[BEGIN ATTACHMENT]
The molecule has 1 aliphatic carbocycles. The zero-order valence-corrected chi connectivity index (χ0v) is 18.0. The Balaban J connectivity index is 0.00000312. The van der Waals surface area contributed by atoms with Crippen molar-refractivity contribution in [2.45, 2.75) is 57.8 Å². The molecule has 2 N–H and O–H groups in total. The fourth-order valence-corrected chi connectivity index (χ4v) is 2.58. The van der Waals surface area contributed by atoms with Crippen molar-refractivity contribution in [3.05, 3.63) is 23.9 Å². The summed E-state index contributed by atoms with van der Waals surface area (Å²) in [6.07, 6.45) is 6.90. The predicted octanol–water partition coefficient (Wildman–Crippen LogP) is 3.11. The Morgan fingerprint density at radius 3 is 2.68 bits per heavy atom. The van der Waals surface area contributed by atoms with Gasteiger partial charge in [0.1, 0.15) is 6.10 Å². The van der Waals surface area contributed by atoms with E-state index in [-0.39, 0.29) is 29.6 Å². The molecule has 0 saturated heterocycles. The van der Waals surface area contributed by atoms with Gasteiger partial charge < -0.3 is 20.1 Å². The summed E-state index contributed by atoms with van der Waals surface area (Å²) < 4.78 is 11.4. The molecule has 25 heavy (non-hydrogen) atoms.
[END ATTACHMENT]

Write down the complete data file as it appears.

The molecule has 1 aliphatic carbocycles. The zero-order valence-corrected chi connectivity index (χ0v) is 18.0. The Balaban J connectivity index is 0.00000312. The van der Waals surface area contributed by atoms with Crippen molar-refractivity contribution in [2.45, 2.75) is 57.8 Å². The molecule has 2 N–H and O–H groups in total. The fourth-order valence-corrected chi connectivity index (χ4v) is 2.58. The van der Waals surface area contributed by atoms with Crippen molar-refractivity contribution in [3.05, 3.63) is 23.9 Å². The summed E-state index contributed by atoms with van der Waals surface area (Å²) in [6.07, 6.45) is 6.90. The predicted octanol–water partition coefficient (Wildman–Crippen LogP) is 3.11. The Morgan fingerprint density at radius 3 is 2.68 bits per heavy atom. The van der Waals surface area contributed by atoms with Gasteiger partial charge in [0.1, 0.15) is 6.10 Å². The van der Waals surface area contributed by atoms with E-state index in [-0.39, 0.29) is 29.6 Å². The molecule has 0 saturated heterocycles. The van der Waals surface area contributed by atoms with Gasteiger partial charge < -0.3 is 20.1 Å². The summed E-state index contributed by atoms with van der Waals surface area (Å²) < 4.78 is 11.4. The molecule has 25 heavy (non-hydrogen) atoms.